Button is a complex element that allows drawing automatically animated text and textures when clicked, and with special event handling. Is a managed combination of Textures and FontStrings and is placed in a Frames element.
- NormalTexture (Texture) - defines texture to use in 'normal' state
- PushedTexture (Texture) - defines texture to use in 'pushed' state
- DisabledTexture (Texture) - defines texture to use in 'disabled' state
- HighlightTexture (Texture) - defines texture to use in 'highlight' state
- ButtonText (FontString) - defines a FontString to be used for the button text (optional if styles are used)
- NormalFont (ButtonStyle) - font style to be used normally
- HighlightFont (ButtonStyle) - font style to be used when highlighted or pushed
- DisabledFont (ButtonStyle) - font style to be used when disabled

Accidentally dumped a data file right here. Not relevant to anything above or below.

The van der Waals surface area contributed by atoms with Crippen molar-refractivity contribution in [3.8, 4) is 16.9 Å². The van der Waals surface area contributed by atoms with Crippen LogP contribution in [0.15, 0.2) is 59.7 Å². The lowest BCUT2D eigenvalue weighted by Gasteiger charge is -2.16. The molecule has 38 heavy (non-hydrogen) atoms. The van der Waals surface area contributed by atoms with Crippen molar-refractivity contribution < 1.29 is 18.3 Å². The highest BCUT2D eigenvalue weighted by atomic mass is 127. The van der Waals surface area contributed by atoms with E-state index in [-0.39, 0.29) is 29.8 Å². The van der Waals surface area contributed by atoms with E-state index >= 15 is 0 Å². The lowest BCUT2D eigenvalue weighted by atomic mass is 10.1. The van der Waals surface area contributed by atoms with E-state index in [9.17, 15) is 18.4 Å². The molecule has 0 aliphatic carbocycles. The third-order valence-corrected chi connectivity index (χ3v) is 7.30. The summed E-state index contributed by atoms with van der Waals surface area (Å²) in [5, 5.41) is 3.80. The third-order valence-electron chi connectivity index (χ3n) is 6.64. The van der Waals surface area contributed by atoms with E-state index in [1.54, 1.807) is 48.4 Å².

- NormalColor (Color) - texture color (or just vertex color) when normal
- HighlightColor (Color) - texture color (or just vertex color) when highlight or pushed
- DisabledColor (Color) - texture color (or just vertex color) when disabled
- PushedTextOffset (Dimension) - positional offset to move the text when pressed
As of 1.11.0 the implementation of Button objects has been changed to use only one FontString and several alternate Font objects for the various styles. NormalText, HighlightText, and DisabledText are deprecated (but still work for now), and have been replaced with ButtonText, NormalFont, HighlightFont, and DisabledFont. See: patch 1.11.0 changes.
- text (string) - The text displayed on the button. (overrides text attribute of ButtonText, if any)
- registerForClicks (string)
- motionScriptsWhileDisabled (bool) - Default is 'false'.
<Frame name="MyFrame"> <Layers> <Layer> <Texture> <Size x="100" y="100" /> <Color a="1" r="1" g="1" b="1" /> </Texture> </Layer> </Layers> <Button inherits="UIPanelButtonTemplate" text="Big Text"> <Size x=150 y=60> <Anchors><Anchor point="BOTTOM"/></Anchors> <NormalFont style="GameFontNormalHuge"/> </Button> </Frame>